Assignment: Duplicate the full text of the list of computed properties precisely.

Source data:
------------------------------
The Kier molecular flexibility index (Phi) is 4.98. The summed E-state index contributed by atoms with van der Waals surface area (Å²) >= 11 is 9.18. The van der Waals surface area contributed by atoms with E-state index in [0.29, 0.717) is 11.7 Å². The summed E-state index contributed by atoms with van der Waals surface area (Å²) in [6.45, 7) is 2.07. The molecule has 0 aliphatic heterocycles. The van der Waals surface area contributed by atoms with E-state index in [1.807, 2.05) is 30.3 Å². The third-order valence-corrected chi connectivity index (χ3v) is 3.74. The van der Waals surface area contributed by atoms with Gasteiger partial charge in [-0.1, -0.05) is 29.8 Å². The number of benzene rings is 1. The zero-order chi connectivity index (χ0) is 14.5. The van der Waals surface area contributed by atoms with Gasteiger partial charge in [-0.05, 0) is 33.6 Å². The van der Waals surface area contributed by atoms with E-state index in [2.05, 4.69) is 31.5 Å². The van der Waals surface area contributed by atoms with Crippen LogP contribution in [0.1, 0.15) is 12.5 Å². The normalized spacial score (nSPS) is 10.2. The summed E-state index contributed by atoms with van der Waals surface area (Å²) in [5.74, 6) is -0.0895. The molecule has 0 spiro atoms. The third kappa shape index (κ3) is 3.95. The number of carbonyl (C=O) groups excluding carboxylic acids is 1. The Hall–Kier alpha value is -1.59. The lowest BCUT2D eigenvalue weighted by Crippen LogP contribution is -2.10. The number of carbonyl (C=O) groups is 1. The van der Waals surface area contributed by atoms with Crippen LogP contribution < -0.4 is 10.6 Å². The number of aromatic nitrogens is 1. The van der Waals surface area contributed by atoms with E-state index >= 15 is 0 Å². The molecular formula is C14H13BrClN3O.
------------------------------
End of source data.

The Kier molecular flexibility index (Phi) is 4.98. The summed E-state index contributed by atoms with van der Waals surface area (Å²) >= 11 is 9.18. The van der Waals surface area contributed by atoms with E-state index in [0.29, 0.717) is 11.7 Å². The summed E-state index contributed by atoms with van der Waals surface area (Å²) in [6.45, 7) is 2.07. The molecule has 0 aliphatic heterocycles. The van der Waals surface area contributed by atoms with E-state index in [1.807, 2.05) is 30.3 Å². The third-order valence-corrected chi connectivity index (χ3v) is 3.74. The van der Waals surface area contributed by atoms with Gasteiger partial charge in [-0.1, -0.05) is 29.8 Å². The number of benzene rings is 1. The zero-order chi connectivity index (χ0) is 14.5. The van der Waals surface area contributed by atoms with Gasteiger partial charge in [-0.05, 0) is 33.6 Å². The van der Waals surface area contributed by atoms with E-state index in [2.05, 4.69) is 31.5 Å². The van der Waals surface area contributed by atoms with Crippen LogP contribution in [0.1, 0.15) is 12.5 Å². The normalized spacial score (nSPS) is 10.2. The summed E-state index contributed by atoms with van der Waals surface area (Å²) in [5.74, 6) is -0.0895. The molecule has 0 spiro atoms. The third kappa shape index (κ3) is 3.95. The number of carbonyl (C=O) groups excluding carboxylic acids is 1. The Hall–Kier alpha value is -1.59. The lowest BCUT2D eigenvalue weighted by Crippen LogP contribution is -2.10. The number of carbonyl (C=O) groups is 1. The van der Waals surface area contributed by atoms with Crippen LogP contribution < -0.4 is 10.6 Å². The number of aromatic nitrogens is 1. The van der Waals surface area contributed by atoms with E-state index >= 15 is 0 Å². The molecular formula is C14H13BrClN3O.